—Over the Rhine
This is a story about beauty, about living in the ruins of something you could never name, but which came to you like an inheritance, like skin or hair or freckles, unbidden, immovable. My hair was a tangle of red from the moment I was born, and with that came everything else.
I was born into a circuit, into a grid of roads that stretched from eastern Indiana to western Illinois. You could live anywhere in the square of Route 30, Sauk Trail, Harlem and 394 and not realize how fenced in you were. The south suburbs of Chicago were a fence, a locked door, a vast overhang of muddled ambitions that fooled me, my siblings, and my parents to think that we could leave whenever we wanted.
My father served drinks and sold weed to keep occupied, to blur the sharp edges of boredom and restlessness that had followed him his whole life. And my mother just tried to move along, tried to do what she could with what lingered in the back of her mind—a dead father, a mother who disappeared when she was ten, her first husband’s thick red fists.
I have always understood my parents as tragic characters in some kind of Greek play, my father playing the discarded outlaw, my mother playing the mythmaker, the secret keeper, her rage the silent, terrifying pulse beneath the movements of our daily life.
And I have always seen their marriage as an attempt to escape their pasts and start somewhere new. In the early years, they bought a small house in rural Indiana and moved us out of the suburbs into a house flanked by wild rhubarb and a wide, quiet creek. Back then, my mother planted hollyhocks along our backyard shed, kept house, her rage not yet surfaced, her hands trying soft braids in my hair.
My father’s restlessness never did keep quiet. He stayed up late at night watching old westerns, and applied for another job back in the suburbs. My mother wept as we drove away from the hollyhocks. Her hands would lose that gentleness, and we would spend the next ten years watching everything fall apart.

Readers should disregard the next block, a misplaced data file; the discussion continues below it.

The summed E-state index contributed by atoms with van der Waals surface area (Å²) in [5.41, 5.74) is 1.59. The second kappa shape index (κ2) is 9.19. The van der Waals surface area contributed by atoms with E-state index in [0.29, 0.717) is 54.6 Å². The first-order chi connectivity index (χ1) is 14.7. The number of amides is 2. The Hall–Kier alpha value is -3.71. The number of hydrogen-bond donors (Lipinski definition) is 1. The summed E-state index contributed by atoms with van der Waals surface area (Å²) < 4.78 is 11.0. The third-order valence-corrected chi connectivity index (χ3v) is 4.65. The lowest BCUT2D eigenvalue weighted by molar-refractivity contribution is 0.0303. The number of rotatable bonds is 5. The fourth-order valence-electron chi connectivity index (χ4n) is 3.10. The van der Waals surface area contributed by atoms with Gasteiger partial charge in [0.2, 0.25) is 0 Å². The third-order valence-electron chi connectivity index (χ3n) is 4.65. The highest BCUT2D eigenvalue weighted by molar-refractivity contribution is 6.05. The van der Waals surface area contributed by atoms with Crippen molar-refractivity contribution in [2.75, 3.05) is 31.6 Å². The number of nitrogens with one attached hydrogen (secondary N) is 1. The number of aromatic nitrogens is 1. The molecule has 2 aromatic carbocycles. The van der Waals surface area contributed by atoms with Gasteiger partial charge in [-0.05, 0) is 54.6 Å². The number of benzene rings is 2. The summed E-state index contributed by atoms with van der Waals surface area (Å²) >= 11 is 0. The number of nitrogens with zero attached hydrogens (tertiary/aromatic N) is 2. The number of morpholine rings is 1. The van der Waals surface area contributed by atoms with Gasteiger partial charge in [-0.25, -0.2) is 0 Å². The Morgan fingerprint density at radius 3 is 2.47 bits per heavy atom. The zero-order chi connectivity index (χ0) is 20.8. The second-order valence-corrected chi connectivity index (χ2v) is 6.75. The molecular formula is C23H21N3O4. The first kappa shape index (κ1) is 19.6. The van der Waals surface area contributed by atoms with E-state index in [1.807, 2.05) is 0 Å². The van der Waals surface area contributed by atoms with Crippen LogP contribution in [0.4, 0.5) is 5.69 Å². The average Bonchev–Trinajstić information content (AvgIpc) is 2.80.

It is a story about beauty because, somehow, something kept pulling me through. Right now, I can only call it beauty. It was God, I know, but it was also language, the pull of good books and poetry, my childhood journal filled with descriptions of sunsets, broken glass, my parents’ wedding rings left on their nightstands, the bands a dull, somber silver.
It is a story about beauty because, as I see it now, my parents were less tragic than I imagined them to be when I was in high school, angry and terrified at the rate of our family’s decline, my own ambitions for college, and for getting out of my mother’s house, pushing me through my days.
It is a story about beauty because what I see now is that the desire for it was there all along: My father setting the table night after night, meat and potatoes served on white Corelle plates (the kind I would receive at my own wedding). His face to the backdoor as the sun set low, his hand a tight, sad grip on my shoulder. My mother snatching seeds off the neighbor’s dying flowers, her flower pots filled with stolen seedlings, the hollyhock seeds kept safe in an envelope, waiting for the right time to grow.
It is a story about beauty because, in all of it, we looked for care and comfort. And in our desperation, in all the ways my parents made us children repeat their own difficult childhoods, there was the desire for each of us not be free from each other, but to each other, free to love each other without fear, and without holding back.
We inherited loss, but we also inherited hope, and that is what makes our story, as I keep tracing it, more comedy than tragedy, more beginning than end.
My red hair comes to me from my father, and my love of words comes from my mother, who took us to the library almost every day as children. She still has all my childhood books on her bookshelf. Those pages hold more memories of good than I ever thought we would see.